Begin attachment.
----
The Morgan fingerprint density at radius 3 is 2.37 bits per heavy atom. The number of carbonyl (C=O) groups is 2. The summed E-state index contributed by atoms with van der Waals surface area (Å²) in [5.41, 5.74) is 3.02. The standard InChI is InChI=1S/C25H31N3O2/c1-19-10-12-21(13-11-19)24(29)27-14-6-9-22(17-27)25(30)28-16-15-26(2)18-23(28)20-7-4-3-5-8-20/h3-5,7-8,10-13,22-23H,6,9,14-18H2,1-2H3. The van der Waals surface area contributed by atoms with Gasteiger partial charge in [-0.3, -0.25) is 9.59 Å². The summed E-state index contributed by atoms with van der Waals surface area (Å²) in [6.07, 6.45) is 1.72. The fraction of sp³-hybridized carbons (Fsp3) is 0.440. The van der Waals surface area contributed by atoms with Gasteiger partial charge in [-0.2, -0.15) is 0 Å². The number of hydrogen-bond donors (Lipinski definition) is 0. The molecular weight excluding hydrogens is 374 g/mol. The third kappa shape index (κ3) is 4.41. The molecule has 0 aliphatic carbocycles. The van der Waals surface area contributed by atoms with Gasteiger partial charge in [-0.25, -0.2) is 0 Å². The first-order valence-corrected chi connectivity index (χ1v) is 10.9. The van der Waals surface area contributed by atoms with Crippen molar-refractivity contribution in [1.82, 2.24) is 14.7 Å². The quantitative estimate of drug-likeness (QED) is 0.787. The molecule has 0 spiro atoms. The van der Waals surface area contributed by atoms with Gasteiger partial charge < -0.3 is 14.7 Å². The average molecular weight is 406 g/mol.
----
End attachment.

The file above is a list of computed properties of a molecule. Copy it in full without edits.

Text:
The Morgan fingerprint density at radius 3 is 2.37 bits per heavy atom. The number of carbonyl (C=O) groups is 2. The summed E-state index contributed by atoms with van der Waals surface area (Å²) in [5.41, 5.74) is 3.02. The standard InChI is InChI=1S/C25H31N3O2/c1-19-10-12-21(13-11-19)24(29)27-14-6-9-22(17-27)25(30)28-16-15-26(2)18-23(28)20-7-4-3-5-8-20/h3-5,7-8,10-13,22-23H,6,9,14-18H2,1-2H3. The van der Waals surface area contributed by atoms with Gasteiger partial charge in [-0.3, -0.25) is 9.59 Å². The summed E-state index contributed by atoms with van der Waals surface area (Å²) in [6.07, 6.45) is 1.72. The fraction of sp³-hybridized carbons (Fsp3) is 0.440. The van der Waals surface area contributed by atoms with Gasteiger partial charge in [-0.2, -0.15) is 0 Å². The number of hydrogen-bond donors (Lipinski definition) is 0. The molecular weight excluding hydrogens is 374 g/mol. The third kappa shape index (κ3) is 4.41. The molecule has 0 aliphatic carbocycles. The van der Waals surface area contributed by atoms with Gasteiger partial charge in [-0.25, -0.2) is 0 Å². The first-order valence-corrected chi connectivity index (χ1v) is 10.9. The van der Waals surface area contributed by atoms with Crippen molar-refractivity contribution in [1.82, 2.24) is 14.7 Å². The quantitative estimate of drug-likeness (QED) is 0.787. The molecule has 0 spiro atoms. The van der Waals surface area contributed by atoms with Gasteiger partial charge < -0.3 is 14.7 Å². The average molecular weight is 406 g/mol.